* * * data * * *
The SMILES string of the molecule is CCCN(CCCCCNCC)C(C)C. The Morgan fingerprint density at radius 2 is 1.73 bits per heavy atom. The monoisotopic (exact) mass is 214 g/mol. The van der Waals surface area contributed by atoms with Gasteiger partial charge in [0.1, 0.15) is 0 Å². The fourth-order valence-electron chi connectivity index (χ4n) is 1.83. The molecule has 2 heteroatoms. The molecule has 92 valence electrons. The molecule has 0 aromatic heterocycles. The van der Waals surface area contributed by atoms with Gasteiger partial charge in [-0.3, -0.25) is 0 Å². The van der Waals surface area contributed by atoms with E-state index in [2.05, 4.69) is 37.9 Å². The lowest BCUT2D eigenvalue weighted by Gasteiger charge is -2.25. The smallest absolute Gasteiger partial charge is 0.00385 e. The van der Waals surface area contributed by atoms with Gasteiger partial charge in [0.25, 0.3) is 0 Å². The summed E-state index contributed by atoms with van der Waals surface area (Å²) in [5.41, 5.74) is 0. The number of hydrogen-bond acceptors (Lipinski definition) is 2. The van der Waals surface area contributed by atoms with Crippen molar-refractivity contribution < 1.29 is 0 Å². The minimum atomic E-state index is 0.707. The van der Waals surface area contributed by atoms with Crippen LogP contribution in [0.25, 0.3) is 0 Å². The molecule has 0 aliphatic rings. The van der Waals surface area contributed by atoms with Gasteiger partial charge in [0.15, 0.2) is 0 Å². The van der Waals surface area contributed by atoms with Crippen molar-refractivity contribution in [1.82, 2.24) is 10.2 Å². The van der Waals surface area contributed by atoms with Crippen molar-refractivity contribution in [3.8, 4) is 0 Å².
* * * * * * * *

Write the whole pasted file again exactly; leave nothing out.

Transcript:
The SMILES string of the molecule is CCCN(CCCCCNCC)C(C)C. The Morgan fingerprint density at radius 2 is 1.73 bits per heavy atom. The monoisotopic (exact) mass is 214 g/mol. The van der Waals surface area contributed by atoms with Gasteiger partial charge in [0.1, 0.15) is 0 Å². The fourth-order valence-electron chi connectivity index (χ4n) is 1.83. The molecule has 2 heteroatoms. The molecule has 92 valence electrons. The molecule has 0 aromatic heterocycles. The van der Waals surface area contributed by atoms with Gasteiger partial charge in [-0.3, -0.25) is 0 Å². The van der Waals surface area contributed by atoms with E-state index in [2.05, 4.69) is 37.9 Å². The lowest BCUT2D eigenvalue weighted by Gasteiger charge is -2.25. The smallest absolute Gasteiger partial charge is 0.00385 e. The van der Waals surface area contributed by atoms with Gasteiger partial charge in [0.25, 0.3) is 0 Å². The summed E-state index contributed by atoms with van der Waals surface area (Å²) in [5.41, 5.74) is 0. The number of hydrogen-bond acceptors (Lipinski definition) is 2. The van der Waals surface area contributed by atoms with Crippen molar-refractivity contribution < 1.29 is 0 Å². The minimum atomic E-state index is 0.707. The van der Waals surface area contributed by atoms with Crippen LogP contribution in [0.25, 0.3) is 0 Å². The molecule has 0 aliphatic rings. The van der Waals surface area contributed by atoms with Gasteiger partial charge in [0.15, 0.2) is 0 Å². The van der Waals surface area contributed by atoms with Crippen molar-refractivity contribution in [1.82, 2.24) is 10.2 Å². The van der Waals surface area contributed by atoms with Crippen molar-refractivity contribution in [3.8, 4) is 0 Å².